What is Spear Phishing?

Spear phishing is an electronic communications attack against specific individuals, groups, or businesses.  Tactics used in spear  phishing include, but are not limited to, phony e-mails, text messages, and phone calls. Oftentimes, people in higher-ranking positions will be targeted, presumably due to their influence over other members of their organization, and/or the potentially valuable information they have access to.
What is the difference between phishing and spear phishing?

Phishing is the general use of deceptive tactics in order to gain sensitive information from a person, often their password for a particular account.  Phishing is usually done at a large scale, and the attackers do not have a specific target in mind. Personal phishing attempts directed at particular companies or individuals is called spear phishing. Unlike typical phishing, spear phishing attackers increase their probability of success by collecting and using personal details about their target against them. The first research study on a kind of spear phishing attack that takes place on social media called social phishing found that it was over 70 percent successful.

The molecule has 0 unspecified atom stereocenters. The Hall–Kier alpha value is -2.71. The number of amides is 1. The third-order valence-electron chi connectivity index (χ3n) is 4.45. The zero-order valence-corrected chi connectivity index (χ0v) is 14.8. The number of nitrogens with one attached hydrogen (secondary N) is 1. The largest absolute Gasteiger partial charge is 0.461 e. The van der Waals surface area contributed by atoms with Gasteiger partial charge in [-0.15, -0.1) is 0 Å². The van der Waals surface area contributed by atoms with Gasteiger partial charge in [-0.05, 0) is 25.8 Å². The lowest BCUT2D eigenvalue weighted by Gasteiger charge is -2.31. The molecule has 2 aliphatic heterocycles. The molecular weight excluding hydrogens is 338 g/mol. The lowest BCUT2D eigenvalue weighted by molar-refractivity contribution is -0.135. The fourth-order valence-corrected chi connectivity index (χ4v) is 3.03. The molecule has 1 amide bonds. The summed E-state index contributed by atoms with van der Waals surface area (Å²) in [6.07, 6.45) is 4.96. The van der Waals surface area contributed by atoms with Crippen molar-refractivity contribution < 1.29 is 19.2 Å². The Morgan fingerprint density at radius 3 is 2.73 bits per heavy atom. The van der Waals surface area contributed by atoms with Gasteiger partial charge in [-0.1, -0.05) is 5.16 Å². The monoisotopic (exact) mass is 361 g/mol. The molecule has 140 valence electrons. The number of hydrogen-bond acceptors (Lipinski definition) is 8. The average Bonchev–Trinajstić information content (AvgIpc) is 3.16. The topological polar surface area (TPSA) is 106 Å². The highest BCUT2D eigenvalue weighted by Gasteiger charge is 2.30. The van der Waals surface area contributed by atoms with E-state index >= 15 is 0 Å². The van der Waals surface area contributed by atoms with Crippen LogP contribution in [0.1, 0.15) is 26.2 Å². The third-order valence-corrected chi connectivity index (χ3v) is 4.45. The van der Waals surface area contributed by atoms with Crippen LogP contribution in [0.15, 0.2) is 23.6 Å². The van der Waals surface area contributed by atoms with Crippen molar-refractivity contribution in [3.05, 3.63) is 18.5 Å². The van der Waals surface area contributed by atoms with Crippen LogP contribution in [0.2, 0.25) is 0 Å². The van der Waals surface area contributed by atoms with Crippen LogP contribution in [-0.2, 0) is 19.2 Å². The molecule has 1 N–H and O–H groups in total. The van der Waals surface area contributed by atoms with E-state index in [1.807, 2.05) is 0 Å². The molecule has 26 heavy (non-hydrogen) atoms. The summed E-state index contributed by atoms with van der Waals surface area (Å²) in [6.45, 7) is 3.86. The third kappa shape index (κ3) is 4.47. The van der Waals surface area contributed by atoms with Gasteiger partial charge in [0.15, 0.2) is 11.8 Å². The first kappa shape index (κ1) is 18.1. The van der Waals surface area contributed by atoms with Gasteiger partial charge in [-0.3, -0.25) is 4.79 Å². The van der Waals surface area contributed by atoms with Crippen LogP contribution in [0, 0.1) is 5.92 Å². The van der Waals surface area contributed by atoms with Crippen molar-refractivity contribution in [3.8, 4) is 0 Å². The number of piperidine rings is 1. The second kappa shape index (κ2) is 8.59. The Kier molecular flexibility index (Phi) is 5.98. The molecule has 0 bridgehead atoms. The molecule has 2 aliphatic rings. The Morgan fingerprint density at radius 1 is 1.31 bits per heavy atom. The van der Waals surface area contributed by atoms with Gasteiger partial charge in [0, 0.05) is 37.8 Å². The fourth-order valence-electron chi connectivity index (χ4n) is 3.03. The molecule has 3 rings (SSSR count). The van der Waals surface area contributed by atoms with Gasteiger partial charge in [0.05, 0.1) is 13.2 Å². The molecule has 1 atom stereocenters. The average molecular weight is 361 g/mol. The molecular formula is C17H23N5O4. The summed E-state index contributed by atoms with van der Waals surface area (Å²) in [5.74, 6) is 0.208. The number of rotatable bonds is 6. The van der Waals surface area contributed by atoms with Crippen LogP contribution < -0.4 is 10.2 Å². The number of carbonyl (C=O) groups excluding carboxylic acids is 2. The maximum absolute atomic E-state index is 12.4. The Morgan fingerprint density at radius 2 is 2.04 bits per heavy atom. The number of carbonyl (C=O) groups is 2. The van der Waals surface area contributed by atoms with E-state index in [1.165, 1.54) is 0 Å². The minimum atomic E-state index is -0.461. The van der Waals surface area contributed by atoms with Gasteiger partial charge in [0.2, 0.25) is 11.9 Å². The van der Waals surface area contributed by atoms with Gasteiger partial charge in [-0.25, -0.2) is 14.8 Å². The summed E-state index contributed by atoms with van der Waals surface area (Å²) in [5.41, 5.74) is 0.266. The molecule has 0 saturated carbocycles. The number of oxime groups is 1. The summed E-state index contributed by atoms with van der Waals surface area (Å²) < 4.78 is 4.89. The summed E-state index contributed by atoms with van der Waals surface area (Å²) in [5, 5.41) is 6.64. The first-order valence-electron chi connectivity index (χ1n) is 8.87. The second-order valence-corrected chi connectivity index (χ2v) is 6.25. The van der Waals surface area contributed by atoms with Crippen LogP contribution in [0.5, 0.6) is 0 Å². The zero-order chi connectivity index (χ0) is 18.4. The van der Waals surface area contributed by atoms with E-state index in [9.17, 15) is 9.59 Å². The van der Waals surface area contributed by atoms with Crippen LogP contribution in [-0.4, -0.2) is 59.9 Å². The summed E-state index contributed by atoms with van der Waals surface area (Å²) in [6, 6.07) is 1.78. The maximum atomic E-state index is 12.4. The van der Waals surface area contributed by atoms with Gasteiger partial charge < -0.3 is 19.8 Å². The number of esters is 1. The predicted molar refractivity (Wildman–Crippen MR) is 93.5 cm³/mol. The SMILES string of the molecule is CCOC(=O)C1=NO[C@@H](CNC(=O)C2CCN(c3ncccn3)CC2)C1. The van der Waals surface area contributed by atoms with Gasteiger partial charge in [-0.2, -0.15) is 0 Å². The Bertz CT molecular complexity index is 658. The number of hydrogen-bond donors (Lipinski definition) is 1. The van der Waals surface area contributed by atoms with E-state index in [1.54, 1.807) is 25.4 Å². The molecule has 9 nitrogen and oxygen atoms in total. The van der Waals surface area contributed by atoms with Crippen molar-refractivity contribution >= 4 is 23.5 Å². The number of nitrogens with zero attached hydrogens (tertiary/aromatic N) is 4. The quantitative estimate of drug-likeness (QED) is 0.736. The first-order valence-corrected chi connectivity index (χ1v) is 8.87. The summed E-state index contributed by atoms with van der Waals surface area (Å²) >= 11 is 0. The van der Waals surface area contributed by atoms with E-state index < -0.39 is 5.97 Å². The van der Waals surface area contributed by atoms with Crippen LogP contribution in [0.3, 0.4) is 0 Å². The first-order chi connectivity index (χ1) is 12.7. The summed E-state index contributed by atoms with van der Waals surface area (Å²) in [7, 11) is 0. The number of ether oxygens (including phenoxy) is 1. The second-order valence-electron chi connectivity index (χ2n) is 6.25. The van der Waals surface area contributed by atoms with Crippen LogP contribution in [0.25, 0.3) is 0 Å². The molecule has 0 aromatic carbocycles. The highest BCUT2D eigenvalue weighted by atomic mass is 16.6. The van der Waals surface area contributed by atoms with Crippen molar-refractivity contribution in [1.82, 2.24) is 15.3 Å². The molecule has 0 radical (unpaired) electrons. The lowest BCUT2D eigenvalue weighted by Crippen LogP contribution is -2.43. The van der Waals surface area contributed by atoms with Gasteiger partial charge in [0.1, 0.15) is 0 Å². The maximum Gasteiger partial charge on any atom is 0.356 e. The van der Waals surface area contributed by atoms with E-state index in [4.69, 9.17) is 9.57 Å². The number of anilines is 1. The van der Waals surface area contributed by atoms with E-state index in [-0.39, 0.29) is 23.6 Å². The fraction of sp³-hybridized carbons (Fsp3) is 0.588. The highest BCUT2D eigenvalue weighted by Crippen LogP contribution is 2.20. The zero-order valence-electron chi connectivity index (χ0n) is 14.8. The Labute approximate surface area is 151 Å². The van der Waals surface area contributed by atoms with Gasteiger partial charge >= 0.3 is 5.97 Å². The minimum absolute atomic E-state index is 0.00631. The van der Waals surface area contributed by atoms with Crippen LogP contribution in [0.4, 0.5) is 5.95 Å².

Often within organizations, spear phishing targets high-level executives or employees that have access to financial data or other sensitive information. In 2016, Threat Group-4127 (Fancy Bear) hacked high-level officials in Hillary Clinton’s 2016 presidential campaign using spear phishing tactics to threaten victims.

How can I protect myself against spear phishing attacks?
  • Be wary of random e-mails originating from high-ranking staff in your organization; C-level staff
  • Be cautious when an e-mail includes a request for you to provide specific, personal information or asks you to click a link
  • Since phony e-mails will often originate from a different address than they appear to come from, replying directly will likely respond to the attacker. Instead, use a separate channel of communication (a phone call or text message, or face-to-face communication) to check with the purported sender of the e-mail whether they actually sent it

Common features of a spear phishing email:

Request for personal info

Be careful who you share sensitive information with. Does the recipient really need to know what they are requesting?

Misspellings and odd grammar

If the email has a lot of spelling errors or grammar issues, be cautious.

A link may not be all it appears to be. Hovering over a link shows you the actual URL where you will be directed.

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